The commandant of Launceston, though remiss enough at times, and seemingly pretty nearly as unruly as his men (see note at the end) behaved on this occasion like an active magistrate. Heading a strong party of the 46th he went after Howe’s party himself. But as that worthy had so good a start before a message could be delivered at Launceston and the soldiers roach Rose’s house, and managed his retreat so quietly, his men were far enough away, before the real pursuit began; and no tidings could be had of them any where. Therefore after a most fatiguing and exhausting search, that extended over several days, the commandant returned to his quarters again.

But Howe soon came to the surface again, a hundred miles from the scene of his last adventure, having after more than a week’s travel, reached the long and narrow valley of Bagdad safely, but I fancy by some unusual route, otherwise he must have fallen into the net of the fowler, which Captain Nairn, who managed military matters for Colonel Davey in the south, had set for him everywhere, that is, as far as the military force at command permitted; for Howe’s party was now hunted after high and low, like noxious animals, that are to be got rid of at any cost. Soldiers in fatigue dress, in uniform, and in disguise, were on the look-out for him where-ever it was thought there was a chance of trapping him; but he was to well informed, to fall into their snares just yet.

Having learned that there was a valuable lot of merchandise in transit between the “two settlements,” namely, Hobart Town and Launceston, and that it would pass through Bagdad on a particular day, he took post amongst the woods near to Haye’s residence, resolved to intercept it. He listened anxiously for the sound of wheels all day of the 17th of November when he expected its arrival, but that day closed without it arriving; for through some mishap, the proprietor of the goods, Mr. W. T. Stocker, was delayed on the road for twenty-four hours; for which Howe, when they met, like other offended dignitaries, demanded explanations, which not quite satisfying him, he gave him such a rating, as the mercantile man never heard in his life before: for Howe could not stop long anywhere just now, and the loss of a day might be fatal to him. But towards night of the 18th, the rumbling of carts on the unformed road was heard; when Howe, something after the manner of one of the heroes of the Beggar’s Opera, summoned his men to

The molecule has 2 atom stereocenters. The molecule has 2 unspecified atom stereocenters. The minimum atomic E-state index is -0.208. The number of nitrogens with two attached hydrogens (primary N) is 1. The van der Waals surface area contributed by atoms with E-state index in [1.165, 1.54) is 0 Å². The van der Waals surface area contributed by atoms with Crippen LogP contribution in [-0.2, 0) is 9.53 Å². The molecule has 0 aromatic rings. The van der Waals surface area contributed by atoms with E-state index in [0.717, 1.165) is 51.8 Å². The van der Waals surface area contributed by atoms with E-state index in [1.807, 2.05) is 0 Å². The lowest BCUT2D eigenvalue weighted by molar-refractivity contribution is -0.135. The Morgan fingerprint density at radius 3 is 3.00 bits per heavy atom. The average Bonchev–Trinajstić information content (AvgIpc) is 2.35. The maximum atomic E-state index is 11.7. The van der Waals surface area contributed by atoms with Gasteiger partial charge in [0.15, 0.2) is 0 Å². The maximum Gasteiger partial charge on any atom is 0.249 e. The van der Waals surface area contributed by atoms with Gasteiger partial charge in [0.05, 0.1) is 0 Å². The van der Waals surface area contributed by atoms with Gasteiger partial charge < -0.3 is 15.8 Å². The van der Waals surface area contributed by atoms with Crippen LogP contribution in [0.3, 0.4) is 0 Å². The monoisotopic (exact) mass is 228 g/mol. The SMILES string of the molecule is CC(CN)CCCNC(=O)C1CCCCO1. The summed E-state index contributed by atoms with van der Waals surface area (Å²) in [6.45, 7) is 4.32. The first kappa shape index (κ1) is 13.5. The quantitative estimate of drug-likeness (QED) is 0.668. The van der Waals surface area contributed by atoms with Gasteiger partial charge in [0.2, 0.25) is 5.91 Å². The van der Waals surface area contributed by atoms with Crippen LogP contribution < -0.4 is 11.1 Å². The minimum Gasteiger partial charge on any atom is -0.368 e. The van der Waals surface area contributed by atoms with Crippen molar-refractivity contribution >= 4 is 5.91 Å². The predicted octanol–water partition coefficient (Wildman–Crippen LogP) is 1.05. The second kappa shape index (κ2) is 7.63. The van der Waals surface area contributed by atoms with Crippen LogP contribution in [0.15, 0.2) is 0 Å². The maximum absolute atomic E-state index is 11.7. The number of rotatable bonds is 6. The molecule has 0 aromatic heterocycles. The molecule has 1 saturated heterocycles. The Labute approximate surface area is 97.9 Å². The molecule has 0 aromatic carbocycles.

” Haste to the road;

Hark! I hear the sound of coaches.”

or more properly, Mr. Stocker’s carts, which drove up with their precious freight to Mr. Hayes’ house, where they were to remain for the night. They carried not only several passengers, but what Howe’s party cared much more about, that is, just such wares as they wanted, of which in the end they took by far the best share, and valued, according to Mr. Stocker’s published declaration of his losses, at just £255 1s. 6d., “at prime cost;” the articles taken, of which there is a lengthy enumeration in the Gazette, being of the most varied description.

The bushrangers had plenty of conversation with the travellers, and surprised them by the accuracy of their information of the movements of the Government, particularly in matters relating to themselves, and generally also of what was going on in Hobart Town; and then finished this pleasant parley, by taking old Stocker’s watch from him.

They are charged on this occasion, with adding wanton destruction of property to robbery, in one of them sending a bullet into a keg of rum, which was all lost. But it is more probable that Howe thought it best to remove it out of his companions way; for though Sorell says they were very temperate men, still most who were harrassed as they were, and ever on the march, might possibly have liked to solace themselves for once in a way, with a nip or two of it, which it was on all accounts most prudent to prevent.

Oddly enough the chief constable of the territory, was that very night enjoying the hospitality of Hayes; and was in the house at the moment when the bushrangers, eleven in number, rushed into it. This praiseworthy conservator of the public peace, having a pretty good notion who the intruders were, took to his heels and ran off as hard as he could, till he was quite out of danger and wind also, leaving his host and the travellers, to make any terms they liked best with the enemy.

[To be continued.]